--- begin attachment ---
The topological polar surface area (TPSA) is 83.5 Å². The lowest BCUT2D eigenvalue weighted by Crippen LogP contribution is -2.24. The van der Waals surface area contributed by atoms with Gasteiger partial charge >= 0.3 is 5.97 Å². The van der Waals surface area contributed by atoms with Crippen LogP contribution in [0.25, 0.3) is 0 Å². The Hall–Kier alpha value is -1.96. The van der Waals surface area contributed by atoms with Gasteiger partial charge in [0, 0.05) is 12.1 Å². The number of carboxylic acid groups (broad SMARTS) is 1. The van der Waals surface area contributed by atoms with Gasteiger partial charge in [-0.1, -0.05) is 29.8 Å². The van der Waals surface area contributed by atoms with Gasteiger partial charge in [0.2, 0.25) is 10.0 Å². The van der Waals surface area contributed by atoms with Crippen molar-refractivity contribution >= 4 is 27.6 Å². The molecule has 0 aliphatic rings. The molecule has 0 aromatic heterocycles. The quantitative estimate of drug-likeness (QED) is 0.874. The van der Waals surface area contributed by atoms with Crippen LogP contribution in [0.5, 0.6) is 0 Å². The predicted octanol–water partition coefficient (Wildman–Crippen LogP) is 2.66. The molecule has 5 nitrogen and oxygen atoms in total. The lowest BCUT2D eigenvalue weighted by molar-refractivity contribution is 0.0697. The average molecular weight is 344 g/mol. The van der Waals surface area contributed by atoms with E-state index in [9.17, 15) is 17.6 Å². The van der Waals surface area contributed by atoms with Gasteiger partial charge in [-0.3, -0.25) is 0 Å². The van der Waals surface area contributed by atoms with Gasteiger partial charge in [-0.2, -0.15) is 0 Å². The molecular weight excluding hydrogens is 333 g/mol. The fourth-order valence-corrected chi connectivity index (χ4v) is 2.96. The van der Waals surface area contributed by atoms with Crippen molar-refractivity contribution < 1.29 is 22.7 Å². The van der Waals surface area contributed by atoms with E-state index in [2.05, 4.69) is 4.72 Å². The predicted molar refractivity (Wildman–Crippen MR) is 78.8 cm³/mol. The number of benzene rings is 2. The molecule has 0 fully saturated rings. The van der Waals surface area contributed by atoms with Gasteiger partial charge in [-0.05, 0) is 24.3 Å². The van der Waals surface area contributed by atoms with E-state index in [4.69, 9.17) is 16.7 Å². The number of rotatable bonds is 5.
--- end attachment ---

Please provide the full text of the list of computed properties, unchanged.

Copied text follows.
The topological polar surface area (TPSA) is 83.5 Å². The lowest BCUT2D eigenvalue weighted by Crippen LogP contribution is -2.24. The van der Waals surface area contributed by atoms with Gasteiger partial charge >= 0.3 is 5.97 Å². The van der Waals surface area contributed by atoms with Crippen LogP contribution in [0.25, 0.3) is 0 Å². The Hall–Kier alpha value is -1.96. The van der Waals surface area contributed by atoms with Gasteiger partial charge in [0, 0.05) is 12.1 Å². The number of carboxylic acid groups (broad SMARTS) is 1. The van der Waals surface area contributed by atoms with Gasteiger partial charge in [-0.1, -0.05) is 29.8 Å². The van der Waals surface area contributed by atoms with Gasteiger partial charge in [0.2, 0.25) is 10.0 Å². The van der Waals surface area contributed by atoms with Crippen molar-refractivity contribution >= 4 is 27.6 Å². The molecule has 0 aliphatic rings. The molecule has 0 aromatic heterocycles. The quantitative estimate of drug-likeness (QED) is 0.874. The van der Waals surface area contributed by atoms with Crippen LogP contribution in [0.5, 0.6) is 0 Å². The predicted octanol–water partition coefficient (Wildman–Crippen LogP) is 2.66. The molecule has 5 nitrogen and oxygen atoms in total. The lowest BCUT2D eigenvalue weighted by molar-refractivity contribution is 0.0697. The average molecular weight is 344 g/mol. The van der Waals surface area contributed by atoms with E-state index in [9.17, 15) is 17.6 Å². The van der Waals surface area contributed by atoms with Gasteiger partial charge in [-0.3, -0.25) is 0 Å². The van der Waals surface area contributed by atoms with Gasteiger partial charge in [-0.2, -0.15) is 0 Å². The molecular weight excluding hydrogens is 333 g/mol. The fourth-order valence-corrected chi connectivity index (χ4v) is 2.96. The van der Waals surface area contributed by atoms with Crippen molar-refractivity contribution < 1.29 is 22.7 Å². The van der Waals surface area contributed by atoms with E-state index in [2.05, 4.69) is 4.72 Å². The predicted molar refractivity (Wildman–Crippen MR) is 78.8 cm³/mol. The number of benzene rings is 2. The molecule has 0 fully saturated rings. The van der Waals surface area contributed by atoms with Gasteiger partial charge in [-0.05, 0) is 24.3 Å². The van der Waals surface area contributed by atoms with E-state index in [4.69, 9.17) is 16.7 Å². The number of rotatable bonds is 5.